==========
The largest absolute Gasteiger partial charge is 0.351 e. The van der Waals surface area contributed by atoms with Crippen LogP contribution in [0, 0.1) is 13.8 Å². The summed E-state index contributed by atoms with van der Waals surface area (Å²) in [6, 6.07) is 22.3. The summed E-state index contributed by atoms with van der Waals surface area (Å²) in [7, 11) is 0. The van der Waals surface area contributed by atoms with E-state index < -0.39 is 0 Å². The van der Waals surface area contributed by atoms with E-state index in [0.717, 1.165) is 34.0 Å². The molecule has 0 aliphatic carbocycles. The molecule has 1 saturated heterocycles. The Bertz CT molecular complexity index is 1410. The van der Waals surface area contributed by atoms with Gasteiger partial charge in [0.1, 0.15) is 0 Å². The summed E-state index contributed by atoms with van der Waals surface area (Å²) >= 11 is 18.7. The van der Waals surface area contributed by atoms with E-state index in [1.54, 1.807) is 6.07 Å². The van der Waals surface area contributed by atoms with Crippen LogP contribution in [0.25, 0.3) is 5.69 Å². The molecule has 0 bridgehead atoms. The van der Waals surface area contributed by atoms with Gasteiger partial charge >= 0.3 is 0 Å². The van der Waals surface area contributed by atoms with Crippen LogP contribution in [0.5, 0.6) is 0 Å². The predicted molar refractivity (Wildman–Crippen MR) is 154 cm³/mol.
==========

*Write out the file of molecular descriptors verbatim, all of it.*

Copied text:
The largest absolute Gasteiger partial charge is 0.351 e. The van der Waals surface area contributed by atoms with Crippen LogP contribution in [0, 0.1) is 13.8 Å². The summed E-state index contributed by atoms with van der Waals surface area (Å²) in [6, 6.07) is 22.3. The summed E-state index contributed by atoms with van der Waals surface area (Å²) in [7, 11) is 0. The van der Waals surface area contributed by atoms with E-state index < -0.39 is 0 Å². The van der Waals surface area contributed by atoms with E-state index in [0.717, 1.165) is 34.0 Å². The molecule has 0 aliphatic carbocycles. The molecule has 1 saturated heterocycles. The Bertz CT molecular complexity index is 1410. The van der Waals surface area contributed by atoms with Gasteiger partial charge in [0.1, 0.15) is 0 Å². The summed E-state index contributed by atoms with van der Waals surface area (Å²) >= 11 is 18.7. The van der Waals surface area contributed by atoms with E-state index in [1.54, 1.807) is 6.07 Å². The van der Waals surface area contributed by atoms with Crippen LogP contribution in [0.25, 0.3) is 5.69 Å². The molecule has 0 bridgehead atoms. The van der Waals surface area contributed by atoms with Gasteiger partial charge >= 0.3 is 0 Å². The van der Waals surface area contributed by atoms with Crippen LogP contribution in [0.5, 0.6) is 0 Å². The predicted molar refractivity (Wildman–Crippen MR) is 154 cm³/mol.